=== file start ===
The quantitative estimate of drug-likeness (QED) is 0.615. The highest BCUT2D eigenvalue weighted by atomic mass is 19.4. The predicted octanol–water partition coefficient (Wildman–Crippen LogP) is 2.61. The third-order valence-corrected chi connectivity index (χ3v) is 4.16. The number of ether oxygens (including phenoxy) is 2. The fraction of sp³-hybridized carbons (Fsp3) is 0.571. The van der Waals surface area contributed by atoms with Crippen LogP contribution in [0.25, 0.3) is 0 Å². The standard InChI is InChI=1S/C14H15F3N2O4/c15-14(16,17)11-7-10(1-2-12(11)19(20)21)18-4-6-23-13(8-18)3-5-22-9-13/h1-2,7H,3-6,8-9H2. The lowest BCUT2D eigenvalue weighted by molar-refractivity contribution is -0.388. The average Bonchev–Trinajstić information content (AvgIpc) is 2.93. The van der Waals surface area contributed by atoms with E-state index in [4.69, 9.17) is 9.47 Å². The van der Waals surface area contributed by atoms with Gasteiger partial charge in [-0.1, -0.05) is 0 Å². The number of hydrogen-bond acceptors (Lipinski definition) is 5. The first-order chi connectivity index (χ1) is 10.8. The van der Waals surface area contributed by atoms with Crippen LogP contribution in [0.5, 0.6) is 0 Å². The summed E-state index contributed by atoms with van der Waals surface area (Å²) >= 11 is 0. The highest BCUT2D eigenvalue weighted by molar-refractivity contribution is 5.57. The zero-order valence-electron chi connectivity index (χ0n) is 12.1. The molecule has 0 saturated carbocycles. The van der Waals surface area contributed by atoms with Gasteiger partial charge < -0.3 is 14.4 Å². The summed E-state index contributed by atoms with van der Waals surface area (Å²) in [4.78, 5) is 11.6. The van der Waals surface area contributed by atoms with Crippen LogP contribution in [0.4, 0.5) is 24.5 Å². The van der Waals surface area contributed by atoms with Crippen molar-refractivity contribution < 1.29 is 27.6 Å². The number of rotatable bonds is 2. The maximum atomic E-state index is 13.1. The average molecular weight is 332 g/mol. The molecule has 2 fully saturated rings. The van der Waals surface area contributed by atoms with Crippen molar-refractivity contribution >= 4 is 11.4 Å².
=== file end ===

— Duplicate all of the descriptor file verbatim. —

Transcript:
The quantitative estimate of drug-likeness (QED) is 0.615. The highest BCUT2D eigenvalue weighted by atomic mass is 19.4. The predicted octanol–water partition coefficient (Wildman–Crippen LogP) is 2.61. The third-order valence-corrected chi connectivity index (χ3v) is 4.16. The number of ether oxygens (including phenoxy) is 2. The fraction of sp³-hybridized carbons (Fsp3) is 0.571. The van der Waals surface area contributed by atoms with Crippen LogP contribution in [0.25, 0.3) is 0 Å². The standard InChI is InChI=1S/C14H15F3N2O4/c15-14(16,17)11-7-10(1-2-12(11)19(20)21)18-4-6-23-13(8-18)3-5-22-9-13/h1-2,7H,3-6,8-9H2. The lowest BCUT2D eigenvalue weighted by molar-refractivity contribution is -0.388. The average Bonchev–Trinajstić information content (AvgIpc) is 2.93. The van der Waals surface area contributed by atoms with E-state index in [4.69, 9.17) is 9.47 Å². The van der Waals surface area contributed by atoms with Gasteiger partial charge in [-0.1, -0.05) is 0 Å². The number of hydrogen-bond acceptors (Lipinski definition) is 5. The first-order chi connectivity index (χ1) is 10.8. The van der Waals surface area contributed by atoms with Crippen LogP contribution in [0.5, 0.6) is 0 Å². The summed E-state index contributed by atoms with van der Waals surface area (Å²) >= 11 is 0. The highest BCUT2D eigenvalue weighted by molar-refractivity contribution is 5.57. The zero-order valence-electron chi connectivity index (χ0n) is 12.1. The molecule has 0 saturated carbocycles. The van der Waals surface area contributed by atoms with Gasteiger partial charge < -0.3 is 14.4 Å². The summed E-state index contributed by atoms with van der Waals surface area (Å²) in [4.78, 5) is 11.6. The van der Waals surface area contributed by atoms with Crippen LogP contribution in [0.4, 0.5) is 24.5 Å². The van der Waals surface area contributed by atoms with Crippen molar-refractivity contribution < 1.29 is 27.6 Å². The number of rotatable bonds is 2. The maximum atomic E-state index is 13.1. The average molecular weight is 332 g/mol. The molecule has 2 fully saturated rings. The van der Waals surface area contributed by atoms with Crippen molar-refractivity contribution >= 4 is 11.4 Å².